In fact, that’s how I wrote everything—on paper before copying it over on the typewriter.

When I started novel writing, I naturally gravitated to paper. I found it very disorganized, though—I wrote out of order sometimes and there were scenes that needed to be in other parts of the story. And frequently I knew I was writing stuff that was helping me know a character better, but it was material that was going to get axed before the last draft. I used lots of highlighters and actual scissors to help me organize my scenes.

It didn’t take me long to realize that to write faster and reach the deadlines that were starting to mount up, I needed to switch over to a computer. Besides, I’d frequently lose the different pieces of paper that my story was on.

I learned how to be creative on the computer. But I kept revising on paper. I’d print out my manuscript (which is a lot of paper, if you think about 270 or so pages, single-sided) and then I’d take the manuscript with me everywhere. I’d pull it out of my huge pocketbook and edit it while waiting for school to let out, etc.

I do think that sometimes reading on paper can help find errors that reading on a screen can’t. But still—it was a really slow process. I’d have to turn pages on the manuscript, find the change on the page, find the spot on the computer, make the change…and then make sure I’d marked that I’d made the change or else I’d forget where I left off. It was also expensive and a waste of resources to print out that much paper…and I’d keep printing new versions of the manuscript to reflect changes. I switched to revising on the computer.

My struggle and eventual switch to mainly-electronic writing made me especially interested in a post on A Brain Scientist’s Take on Writing. It involved a study (VANWAES, L., & SCHELLENS, P. (2003). Writing profiles: the effect of the writing mode on pausing and revision patterns of experienced writers Journal of Pragmatics,) on typing vs. longhand. You can read the study yourself, but I’ll quote a few of the findings (directly from Livia Blackburne’s blog:

1. The computer writers took half as much time to write the first draft than pen and paper writers.
2. The computer writers wrote texts that were approximately 20% longer.
3. The computer writers had a more fragmented writing process than the pen and paper writers.
4. Computer writers made 80% of the revisions in their first draft, as compared to pen and paper writers, who made only 50% of revisions in the first draft.

The authors observed that pen and paper writing seemed a more systematic and planned out process. This makes sense because it's harder to make a change on pencil and paper. With computer writing, you can just start writing and make changes as you go along.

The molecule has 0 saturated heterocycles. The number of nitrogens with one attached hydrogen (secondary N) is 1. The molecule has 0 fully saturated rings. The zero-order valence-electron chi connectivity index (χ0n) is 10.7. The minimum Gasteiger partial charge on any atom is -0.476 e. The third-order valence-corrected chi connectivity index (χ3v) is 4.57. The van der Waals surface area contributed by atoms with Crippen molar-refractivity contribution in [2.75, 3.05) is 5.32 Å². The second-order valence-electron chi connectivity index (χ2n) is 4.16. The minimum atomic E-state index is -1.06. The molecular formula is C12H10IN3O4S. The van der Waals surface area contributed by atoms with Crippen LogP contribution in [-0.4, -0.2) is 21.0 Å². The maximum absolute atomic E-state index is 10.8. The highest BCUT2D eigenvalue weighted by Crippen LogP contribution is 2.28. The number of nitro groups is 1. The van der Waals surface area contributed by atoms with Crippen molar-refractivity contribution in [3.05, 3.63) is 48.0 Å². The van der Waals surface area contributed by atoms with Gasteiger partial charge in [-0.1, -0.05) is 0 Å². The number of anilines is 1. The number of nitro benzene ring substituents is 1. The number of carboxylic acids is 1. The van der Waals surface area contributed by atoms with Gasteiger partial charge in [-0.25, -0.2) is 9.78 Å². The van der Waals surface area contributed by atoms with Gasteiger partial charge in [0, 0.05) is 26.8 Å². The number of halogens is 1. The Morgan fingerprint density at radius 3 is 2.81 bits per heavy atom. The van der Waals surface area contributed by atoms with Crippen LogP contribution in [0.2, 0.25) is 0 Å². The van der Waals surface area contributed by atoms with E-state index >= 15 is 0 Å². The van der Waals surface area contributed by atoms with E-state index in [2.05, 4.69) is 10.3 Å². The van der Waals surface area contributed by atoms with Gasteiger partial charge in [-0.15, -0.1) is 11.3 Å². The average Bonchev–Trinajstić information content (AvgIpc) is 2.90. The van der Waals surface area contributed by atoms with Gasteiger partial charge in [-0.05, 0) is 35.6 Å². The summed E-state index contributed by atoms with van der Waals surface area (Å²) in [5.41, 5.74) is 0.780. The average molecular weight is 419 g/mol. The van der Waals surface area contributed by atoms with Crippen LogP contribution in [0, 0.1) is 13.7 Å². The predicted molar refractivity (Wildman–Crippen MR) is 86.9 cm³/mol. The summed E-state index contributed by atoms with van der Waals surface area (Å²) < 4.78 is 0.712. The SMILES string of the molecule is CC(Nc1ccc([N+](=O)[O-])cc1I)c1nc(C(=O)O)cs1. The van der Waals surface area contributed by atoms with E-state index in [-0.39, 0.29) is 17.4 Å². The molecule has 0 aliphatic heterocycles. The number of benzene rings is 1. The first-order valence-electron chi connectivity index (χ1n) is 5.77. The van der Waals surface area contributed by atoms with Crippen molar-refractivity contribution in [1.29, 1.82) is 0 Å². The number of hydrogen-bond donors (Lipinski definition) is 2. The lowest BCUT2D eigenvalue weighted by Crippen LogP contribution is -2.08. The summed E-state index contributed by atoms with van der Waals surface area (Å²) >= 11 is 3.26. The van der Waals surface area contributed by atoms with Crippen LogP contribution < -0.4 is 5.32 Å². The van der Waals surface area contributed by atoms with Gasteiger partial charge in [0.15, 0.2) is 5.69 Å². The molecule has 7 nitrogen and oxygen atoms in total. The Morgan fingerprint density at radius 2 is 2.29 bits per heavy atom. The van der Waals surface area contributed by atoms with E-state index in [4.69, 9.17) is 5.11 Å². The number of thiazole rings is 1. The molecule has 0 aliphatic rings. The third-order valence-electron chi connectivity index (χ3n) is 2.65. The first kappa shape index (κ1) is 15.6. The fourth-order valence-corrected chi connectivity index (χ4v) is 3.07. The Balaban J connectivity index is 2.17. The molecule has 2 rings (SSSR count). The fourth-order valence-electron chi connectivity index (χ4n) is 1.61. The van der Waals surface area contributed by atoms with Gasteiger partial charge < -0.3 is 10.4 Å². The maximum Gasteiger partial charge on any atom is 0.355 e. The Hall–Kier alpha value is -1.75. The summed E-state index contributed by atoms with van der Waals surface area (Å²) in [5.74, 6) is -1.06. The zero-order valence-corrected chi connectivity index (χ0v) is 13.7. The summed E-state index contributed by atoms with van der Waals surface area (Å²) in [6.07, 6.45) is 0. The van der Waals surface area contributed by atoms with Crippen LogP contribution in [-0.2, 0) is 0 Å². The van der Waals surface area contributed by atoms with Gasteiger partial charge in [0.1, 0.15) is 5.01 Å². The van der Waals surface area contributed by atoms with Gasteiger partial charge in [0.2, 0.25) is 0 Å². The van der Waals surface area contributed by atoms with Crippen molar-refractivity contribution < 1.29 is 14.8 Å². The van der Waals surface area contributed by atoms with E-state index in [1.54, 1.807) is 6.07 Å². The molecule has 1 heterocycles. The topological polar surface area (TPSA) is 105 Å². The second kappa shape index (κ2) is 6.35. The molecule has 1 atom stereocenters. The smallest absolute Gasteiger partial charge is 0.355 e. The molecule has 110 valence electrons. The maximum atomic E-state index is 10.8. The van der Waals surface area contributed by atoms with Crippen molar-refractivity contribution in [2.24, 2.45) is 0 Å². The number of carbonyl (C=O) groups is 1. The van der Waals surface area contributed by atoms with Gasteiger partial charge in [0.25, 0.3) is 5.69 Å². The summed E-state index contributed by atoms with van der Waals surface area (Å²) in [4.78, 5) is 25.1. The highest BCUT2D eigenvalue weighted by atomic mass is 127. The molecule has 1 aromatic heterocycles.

This was similar to what I’d found with my own writing. It might have been nicer to write on paper (in many ways, I find it more enjoyable), but it sure is a whole lot quicker to write on the computer.

My writing friend, Hart Johnson, ran an informal survey on her blog a while back. She was curious about the ages and backgrounds of writers who wrote longhand, vs. those who wrote on the computer. She found that the writer’s age was a factor (anyone who grew up on a computer was obviously going to find writing on a computer more natural) but also what else the writer did on a computer—if their day job was really uncreative, they might associate the computer with the non-creative day job and write longhand instead.

Do you write longhand? On computer? Or both?

Wednesday, February 9, 2011

Jigsaw Puzzle

By Kathleen Ernst

When I posted last month, I was on my way to a weeklong writing retreat. I wanted some serious quiet time so I could think about book three in my Chloe Ellefson Historic Sites series. As I settled into the cottage I’d rented, I noticed a jigsaw puzzle left for vacationers. I hadn’t done a puzzle for years, but it brought back happy memories.

Anyway, the week flew by. When I got home, a friend asked how many pages I’d written. “About twenty,” I told her. She seemed surprised. I think she’d expected me to produce a lot more.

The thing is, I wasn’t mid-book. I spent most of the week reading and scribbling ideas for the new location where book 3 will be set. Since my books have historical themes reflected in modern crimes, I needed to compile a list of possible topics given the area’s history. It’s a long list---lots to choose from.

As the quiet days went by, it occurred to me that starting a new novel is like starting a big jigsaw puzzle.

puzzle confused

Start by dumping out all the puzzle pieces. Throw away the box lid, because you don’t know what the final picture will look like. Then take handfuls of pieces from half a dozen other puzzles and toss them on the pile too.

Now, try to make some order from the mess! Most people start by finding their edges---the foundation for the novel. (For me, that meant clarifying where Chloe is, when she’s there, and why she’s there.) Next, get the corners in place. (I set parameters by identifying the possibly-criminal historical themes that resonated with me the most.) Finally, start playing with the remaining pieces, grouping them by color and texture, looking for patterns to emerge. In time it will become clear that some pieces don’t belong.

Right now, my forward motion is slow. I know that as I move forward, though, the pace will pick up. When I write the last few chapters, only a few puzzle pieces will remain, and it will be clear to see exactly where they should go. And finally, the last missing piece will pop neatly into place. Woo-hoo!